The move hit the stock market out of the blue, despite the bid rumours which have swirled round Fisons for months, and the shares were sent soaring 71.5p to 264.5p - well ahead of the 240p-a-share offer terms.
It came amidst speculation on Wall Street yesterday that an pounds 8bn tie- up between the US pharmaceutical group Upjohn and Sweden's Pharmacia was in the offing.
Fisons' chief executive, Stuart Wallis, almost immediately rejected RPR's 240p-a-share offer, claiming it seriously undervalued the group. "Obviously there is a price, as there is with any company, which is right and sensible for shareholders: 240p very definitely isn't it," he said yesterday.
Some analysts said they expected a white knight rescuer to emerge, with one suggestion that an offer up to 300p might be justified. Others, however, said RPR was offering a full price and queried why another bidder would appear at this late stage of Fisons' recovery from several years of difficulties.
The bid is worth less than half the 511p Fisons' shares hit in 1991, just before the company's fall from grace, precipitated by criticisms of production arrangements by the US Food and Drug Administration, but well over double the recent low of 107p earlier this year. If the deal goes through, it will propel Rhone-Poulenc Rorer from the 14th- to the 10th- or 11th-largest drug group and put it in number four position in terms of asthma allergy products, Fisons' main area of strength.
The two sides have known each other since at least 1992, when they signed a co-promotion agreement for Fisons' Tilade and RPR's Azmacort anti-asthma drugs. Directors of the companies met three times during the past week without reaching agreement on terms, but RPR said it would continue to seek a recommendation from the Fisons' board. Michel de Rosen, the president and chief executive who was involved in the talks with Mr Wallis, said: "We believe this is a full and fair offer to shareholders which he could recommend to the board, but frankly he hasn't seen the light."
He attacked Mr Wallis's strategy of selling off Fisons' research and development operations, which went to Astra of Sweden earlier this year for pounds 202m. Mr De Rosen said this was highly risky for shareholders, leaving the group without new products for the future.
Fisons is heavily dependent on Intal, an anti-asthma drug launched in 1968, which represented pounds 205m of the group's pounds 334m turnover in asthma and allergy products last year. Sales had started to edge down after its nebulised form went off patent last year, Mr De Rosen said, while Tilade, which was meant to be Intal's replacement, had been "a significant disappointment". Sales, which were pounds 52m last year, were growing, but not at the rate hoped when some analysts had forecast they could reach $1bn.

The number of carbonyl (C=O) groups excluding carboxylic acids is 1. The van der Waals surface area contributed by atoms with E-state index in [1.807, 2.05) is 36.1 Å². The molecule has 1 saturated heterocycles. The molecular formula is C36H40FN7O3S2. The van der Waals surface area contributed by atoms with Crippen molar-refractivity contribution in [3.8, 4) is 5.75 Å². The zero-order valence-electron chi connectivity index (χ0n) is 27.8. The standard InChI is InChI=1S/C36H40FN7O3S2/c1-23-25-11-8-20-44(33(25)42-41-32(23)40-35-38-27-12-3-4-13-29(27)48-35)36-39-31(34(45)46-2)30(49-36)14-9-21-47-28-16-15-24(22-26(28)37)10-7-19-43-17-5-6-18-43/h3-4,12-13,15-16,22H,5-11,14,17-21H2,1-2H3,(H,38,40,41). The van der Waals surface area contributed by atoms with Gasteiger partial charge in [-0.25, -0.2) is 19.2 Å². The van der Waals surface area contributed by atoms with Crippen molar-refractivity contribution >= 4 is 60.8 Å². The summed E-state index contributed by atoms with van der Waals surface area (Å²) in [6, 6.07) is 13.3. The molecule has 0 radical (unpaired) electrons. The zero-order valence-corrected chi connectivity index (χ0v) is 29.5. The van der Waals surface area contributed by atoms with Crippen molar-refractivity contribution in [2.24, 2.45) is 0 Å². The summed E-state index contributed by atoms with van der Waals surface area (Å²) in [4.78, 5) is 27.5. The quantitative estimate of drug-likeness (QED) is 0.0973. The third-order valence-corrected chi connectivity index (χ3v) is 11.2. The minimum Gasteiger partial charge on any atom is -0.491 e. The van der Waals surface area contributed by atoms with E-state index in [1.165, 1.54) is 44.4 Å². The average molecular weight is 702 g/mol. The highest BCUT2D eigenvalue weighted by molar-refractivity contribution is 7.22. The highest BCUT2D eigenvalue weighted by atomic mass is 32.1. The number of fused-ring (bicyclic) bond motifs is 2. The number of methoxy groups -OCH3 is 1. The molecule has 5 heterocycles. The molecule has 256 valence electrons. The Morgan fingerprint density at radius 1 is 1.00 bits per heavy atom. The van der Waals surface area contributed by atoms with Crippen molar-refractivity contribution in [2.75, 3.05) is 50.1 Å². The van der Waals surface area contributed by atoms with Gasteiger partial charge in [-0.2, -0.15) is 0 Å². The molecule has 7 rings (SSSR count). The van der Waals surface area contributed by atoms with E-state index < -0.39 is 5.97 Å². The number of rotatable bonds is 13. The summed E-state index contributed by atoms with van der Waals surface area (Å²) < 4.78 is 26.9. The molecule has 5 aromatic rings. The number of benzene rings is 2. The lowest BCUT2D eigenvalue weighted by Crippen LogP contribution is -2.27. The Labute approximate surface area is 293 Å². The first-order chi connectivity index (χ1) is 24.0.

"They have no pipeline today to offset the Intal decline and they have no pipeline in future because they have sold the R&D to Astra, " Mr De Rosen said. Meanwhile, Mr Wallis would find it more difficult than he thinks to buy in drugs or companies to occupy Fisons' marketing network. The competition for suitable products was intense, he said.
RPR, which has strengths in treatments for cardiovascular diseases, wants to build critical mass in the $9bn anti-asthma market, the fifth-biggest in the pharmaceutical area.
Mr De Rosen said growth had been around 10 to 12 per cent per annum in recent years and they were forecasting 8 per cent going forward, compared with 5 to 6 per cent for pharmaceuticals as a whole.
Fisons would bring marketing expertise in Europe, where it has an agreement to market RPR drugs, including Kestin, a new formulation about to be launched. Adding Fisons' business to RPR's Azmacort, the leading inhaled steroid for asthma in the US, would give it a full range of treatments, Mr De Rosen said, as well an interesting new technology in the new generation of dry powder inhalers.
The exit multiple on the deal is around 24 times the consensus of analysts' earnings forecasts for 1995, based on profits of around pounds 103m. But the multiple falls into the high teens when account is taken of current proposals to sell the laboratory supplies and scientific instruments businesses.
Comment, page 17Reuse content